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CFM Home   CFM Blog   Join the Alliance   Moving? New Job? Let the Alliance know. May 01, 2014

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Drinking ... er, THINKING ... about the future
Center for the Future of Museums
Recently, in Napa Valley, an intrepid band of museum professionals gathered for a trends tasting. This week on the CFM Blog, museum futurist Lisa Eriksen reports from the California Association Museums Association annual conference on that group's observations on the 2014 vintage of TrendsWatch.
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Some unanswered questions about benefit corporations, L3Cs and social enterprise more generally
Nonprofit Quarterly
At a conference co-sponsored by Georgetown University Law School and Independent Sector recently, the text and subtext about the forms of social enterprise revealed challenging issues that for-profit social entrepreneurs and, more importantly, nonprofits should ponder. Without providing a comprehensive pro or con on social enterprises, this article summarizes the most interesting issues that surfaced at this conference. These comments draw on the issues that seemed to be unresolved at the event and unresolved in the nonprofit sector writ large about the meaning, substance and impact of for-profit social enterprise in the space of public and community benefit that has historically been the province of charity and government.
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  Do You Have Wonderful Storytelling?

More and more, storytelling is captivating visitors at the world’s best museums. Storytelling: It Can Change Your Mind is the result of interviewing neuroscientists, social scientists, and master storytellers to unravel the mysteries and skills woven throughout the best tales ever told, and offers helpful guidance for your team. MORE.

How are students' roles changing in the new economy of information?
Mind/Shift KQED
Perhaps one of the most powerful expectations of students in an environment of scarcity is that they not question the source of the information. As the modern classroom has become connected, the amount of information available to both teachers and students has exponentially increased. Where teachers once lectured about important ideas and events, or shared their acquired knowledge with their students, today's classrooms can see every key primary source document, the actual notes of great scientists and a limitless amount of literary criticism. For students, this abundance of information means not only a changing role from the traditional classroom, but also a drastically different set of skills and expectations.
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How to fight poachers with drones and big data
The Atlantic
University of Maryland computer scientist Thomas Snitch is applying a mathematical forecasting model he developed for use by the military in Iraq and Afghanistan to Africa. Snitch is trying to overcome poaching networks' advantages in money, opportunity and manpower using his military model to put park rangers in the right places to intercept rhinoceros killers. Snitch believes that he can cut poaching in Kruger Park, at least, by 70 percent with just $450,000 — a fraction of what Google gave to WWF for drones. If he accomplishes that in South Africa he hopes to convince leaders in other countries that the model works. A simple mathematical formula (supported by mountains of data) could give authorities a badly needed advantage to stop poaching and, with it, maybe even terrorism.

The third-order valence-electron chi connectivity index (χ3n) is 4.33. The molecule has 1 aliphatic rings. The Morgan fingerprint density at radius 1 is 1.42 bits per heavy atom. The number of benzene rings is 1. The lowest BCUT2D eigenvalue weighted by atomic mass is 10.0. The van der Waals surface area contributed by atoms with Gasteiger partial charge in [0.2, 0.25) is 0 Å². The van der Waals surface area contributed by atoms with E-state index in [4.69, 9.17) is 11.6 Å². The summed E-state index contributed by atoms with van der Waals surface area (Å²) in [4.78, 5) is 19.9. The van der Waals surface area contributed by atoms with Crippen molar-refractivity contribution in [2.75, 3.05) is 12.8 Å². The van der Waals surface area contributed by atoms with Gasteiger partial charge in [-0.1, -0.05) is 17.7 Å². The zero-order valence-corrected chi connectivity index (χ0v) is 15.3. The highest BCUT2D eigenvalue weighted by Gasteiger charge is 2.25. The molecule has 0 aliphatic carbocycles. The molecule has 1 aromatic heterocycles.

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Colorado Symphony seeks expanded audience via BYOC (bring your own cannabis) events
Nonprofit Quarterly
We love it when one trend meets another in a truly unexpected way. Pot is on its way to being as legal as alcohol, and symphonies are innovating to attract new audiences, so the following story should come as no surprise. Yesterday, the Colorado Symphony Orchestra announced a "cannabis-friendly" series of fundraising concerts. "Classically Cannabis: The High Note Series" is meant to attract new audiences at a time when all classical venues are working to do the same. Marijuana-related companies are sponsoring the event, which is BYOC — bring your own cannabis. Smoking will be allowed only in the gallery.
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U.S. electricity prices may be going up for good
Los Angeles Times
There is a growing fragility in the U.S. electricity system, experts warn, the result of the shutdown of coal-fired plants, reductions in nuclear power a shift to more expensive renewable energy and natural gas pipeline constraints. The result is likely to be future price shocks. And they may not be temporary. One recent study predicts the cost of electricity in California alone could jump 47 percent over the next 16 years, in part because of the state's shift toward more expensive renewable energy. "We are now in an era of rising electricity prices," said Philip Moeller, a member of the Federal Energy Regulatory Commission, who said the steady reduction in generating capacity across the nation means that prices are headed up. "If you take enough supply out of the system, the price is going to increase."